For the first time in the history of Duchenne muscular dystrophy, innovative treatments that directly address the genetic causes of the disease are currently undergoing the FDA (Food and Drug Administration) approval process in the United States: Ataluren (PTC Therapeutic), Eteplirsen (Sarepta Therapeutics) and Drisapersen (BioMarin).

Ataluren is used in cases where on children happen to have a so-called “nonsense” genetic mutation, while the action of the other two, eteplirsen and drisapersen, has to do with the “exon skipping” principle.

Earlier this year, Sarepta Therapeutics, the pharmaceutical company developing Eteplirsen, was informed that there would be a delay in the process; the most recent news is that the matter is to be re-evaluated by a committee. Less than a month ago, it was PTC Therapeutics’ turn to be told, much to their surprise, that certain elements of information were missing, despite the fact that its drug, Ataluren, had been approved in Europe (May 2014 – read more).

Undue delays for children who have no time to wait

The FDA’s decisions influence those of all other jurisdictions. Failure to get approval for these pioneering treatments could have the effect of discouraging other pharmaceutical companies from developing alternative treatments for Duchenne muscular dystrophy. Worthy of mention is the fact that, although the data is currently deemed insufficient by the authorities, clinical trials have clearly demonstrated the positive effects of these treatments on children, with very few side effects.

These delays sometimes cause pharmaceutical companies to lose significant value in the stock market, which is unfortunate. But even worse are the years of life the kids lose due to a blocked approval process that prevents them get the treatment they need.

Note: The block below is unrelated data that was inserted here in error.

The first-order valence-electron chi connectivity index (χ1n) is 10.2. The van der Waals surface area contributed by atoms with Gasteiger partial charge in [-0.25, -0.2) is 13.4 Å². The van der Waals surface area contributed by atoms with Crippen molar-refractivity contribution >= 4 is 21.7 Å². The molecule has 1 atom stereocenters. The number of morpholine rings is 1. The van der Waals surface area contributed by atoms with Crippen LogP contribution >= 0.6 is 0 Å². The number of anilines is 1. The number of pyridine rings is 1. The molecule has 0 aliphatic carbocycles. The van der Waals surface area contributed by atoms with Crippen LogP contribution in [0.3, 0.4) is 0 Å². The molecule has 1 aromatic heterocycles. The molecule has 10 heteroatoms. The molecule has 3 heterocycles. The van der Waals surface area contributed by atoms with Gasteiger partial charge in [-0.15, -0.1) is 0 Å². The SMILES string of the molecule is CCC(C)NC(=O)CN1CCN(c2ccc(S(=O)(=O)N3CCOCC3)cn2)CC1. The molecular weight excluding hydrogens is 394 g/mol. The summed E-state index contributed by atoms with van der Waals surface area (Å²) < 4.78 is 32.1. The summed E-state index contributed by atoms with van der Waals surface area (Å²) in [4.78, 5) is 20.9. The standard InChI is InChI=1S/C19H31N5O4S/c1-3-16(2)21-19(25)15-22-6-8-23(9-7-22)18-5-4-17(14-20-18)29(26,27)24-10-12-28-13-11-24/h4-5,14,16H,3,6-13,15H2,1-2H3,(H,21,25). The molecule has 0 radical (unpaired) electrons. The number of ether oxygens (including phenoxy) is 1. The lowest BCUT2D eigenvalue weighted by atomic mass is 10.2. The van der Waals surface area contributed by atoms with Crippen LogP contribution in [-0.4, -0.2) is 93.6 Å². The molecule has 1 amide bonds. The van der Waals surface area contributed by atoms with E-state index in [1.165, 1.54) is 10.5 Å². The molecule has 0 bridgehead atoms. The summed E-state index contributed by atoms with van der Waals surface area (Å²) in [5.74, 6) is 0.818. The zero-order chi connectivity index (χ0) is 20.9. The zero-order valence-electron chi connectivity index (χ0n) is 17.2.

In fact, the community has but one choice, and that is to take action… Otherwise, no treatment!

Knowledge before action!

Of course, we do not at present have all the answers: Team La Force’s mission is to develop expertise in the field and broadcast to the Canadian Duchenne Muscular Dystrophy community any relevant information pertaining to access to treatment.

We’ve given ourselves the mandate to inform the DMD community because we believe that disseminating knowledge is a great way to change things. With this in mind, we are announcing with great pleasure that La Force will be attending the FDA-AdComm conference to be held in Washington in late April. Our goal is to acquire as much knowledge as we can about the North American treatment approval processes and keep you informed.

What should you do as a parent of a child afflicted with Duchenne muscular dystrophy?

If your child is suffering from DMD, we suggest you do the following:

  1. In consultation with competent medical personnel, determine your child’s specific genetic condition, find out the exact reason why he/she is afflicted with DMD; it will guide you as to what treatments, existing or in development, are appropriate to his/her situation;
  2. Learn about these treatments and work to get access to them: it’s a good idea to consult with us, because, with time we’ve learned a lot on the subject matter;
  3. Communicate with the people around you and share the information in order to raise awareness about the disease, about the availability of new treatments and about the long and laborious approval processes;
  4. Follow us on the web and on social networks in order to stay abreast of developments and benefit from the support of the DMD community.

Link about New treatments for Duchenne muscular dystrophy


Sarepta Therapeutics

Eteplirsen – The Facts About Eteplirsen – Uptick Analyst – FDA Approval Status – FDA: Please accept Sarepta’s New Drug Application (NDA) for Eteplirsen



Drisapersen – FDA Approval Status (Drisapersen (Kyndrisa) – FDA Decision on Drisapersen for Duchenne Muscular Dystrophy


PTC Therapeutics

Fierce Biotech – PTC: With no evidence of Duchenne MD efficacy, FDA barred regulators’ doors to ataluren

Results from Phase 3 ACT DMD Clinical Trial of Translarna™ (ataluren) – Ataluren at Health Canada – Recommandation pour le remboursement NICE (UK)


FDA Draft Guidance on Duchenne

The Wall Street Journal